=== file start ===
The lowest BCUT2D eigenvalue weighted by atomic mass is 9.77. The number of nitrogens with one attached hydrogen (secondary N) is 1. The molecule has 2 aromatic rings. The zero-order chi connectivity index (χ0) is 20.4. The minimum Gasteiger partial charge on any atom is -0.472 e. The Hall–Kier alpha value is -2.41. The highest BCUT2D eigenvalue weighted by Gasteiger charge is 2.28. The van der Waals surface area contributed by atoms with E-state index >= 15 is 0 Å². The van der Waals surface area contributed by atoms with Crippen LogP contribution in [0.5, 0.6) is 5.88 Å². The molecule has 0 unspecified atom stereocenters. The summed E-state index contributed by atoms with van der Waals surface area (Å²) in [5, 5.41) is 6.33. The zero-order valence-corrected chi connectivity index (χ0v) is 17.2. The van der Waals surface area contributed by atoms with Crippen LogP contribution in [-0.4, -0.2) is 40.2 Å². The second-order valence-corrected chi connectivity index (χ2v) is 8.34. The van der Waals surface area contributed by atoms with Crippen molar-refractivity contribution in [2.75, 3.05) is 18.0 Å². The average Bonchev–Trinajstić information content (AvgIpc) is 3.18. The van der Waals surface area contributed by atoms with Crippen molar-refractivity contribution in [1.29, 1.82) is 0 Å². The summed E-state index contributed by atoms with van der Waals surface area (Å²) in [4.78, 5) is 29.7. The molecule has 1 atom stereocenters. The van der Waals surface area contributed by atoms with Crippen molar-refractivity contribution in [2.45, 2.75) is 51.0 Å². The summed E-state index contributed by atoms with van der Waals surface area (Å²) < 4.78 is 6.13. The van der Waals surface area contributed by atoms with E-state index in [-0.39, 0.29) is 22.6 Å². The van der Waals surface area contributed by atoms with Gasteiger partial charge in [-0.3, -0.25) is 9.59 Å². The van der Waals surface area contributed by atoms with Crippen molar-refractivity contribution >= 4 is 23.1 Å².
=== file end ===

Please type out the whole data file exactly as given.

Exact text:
The lowest BCUT2D eigenvalue weighted by atomic mass is 9.77. The number of nitrogens with one attached hydrogen (secondary N) is 1. The molecule has 2 aromatic rings. The zero-order chi connectivity index (χ0) is 20.4. The minimum Gasteiger partial charge on any atom is -0.472 e. The Hall–Kier alpha value is -2.41. The highest BCUT2D eigenvalue weighted by Gasteiger charge is 2.28. The van der Waals surface area contributed by atoms with E-state index >= 15 is 0 Å². The van der Waals surface area contributed by atoms with Crippen LogP contribution in [0.5, 0.6) is 5.88 Å². The molecule has 0 unspecified atom stereocenters. The summed E-state index contributed by atoms with van der Waals surface area (Å²) in [5, 5.41) is 6.33. The zero-order valence-corrected chi connectivity index (χ0v) is 17.2. The van der Waals surface area contributed by atoms with Crippen LogP contribution in [-0.4, -0.2) is 40.2 Å². The second-order valence-corrected chi connectivity index (χ2v) is 8.34. The van der Waals surface area contributed by atoms with Crippen molar-refractivity contribution in [2.75, 3.05) is 18.0 Å². The average Bonchev–Trinajstić information content (AvgIpc) is 3.18. The van der Waals surface area contributed by atoms with Crippen molar-refractivity contribution in [1.29, 1.82) is 0 Å². The summed E-state index contributed by atoms with van der Waals surface area (Å²) in [4.78, 5) is 29.7. The molecule has 1 atom stereocenters. The van der Waals surface area contributed by atoms with Crippen molar-refractivity contribution in [2.45, 2.75) is 51.0 Å². The summed E-state index contributed by atoms with van der Waals surface area (Å²) < 4.78 is 6.13. The van der Waals surface area contributed by atoms with E-state index in [-0.39, 0.29) is 22.6 Å². The van der Waals surface area contributed by atoms with Gasteiger partial charge in [-0.3, -0.25) is 9.59 Å². The van der Waals surface area contributed by atoms with Crippen molar-refractivity contribution >= 4 is 23.1 Å².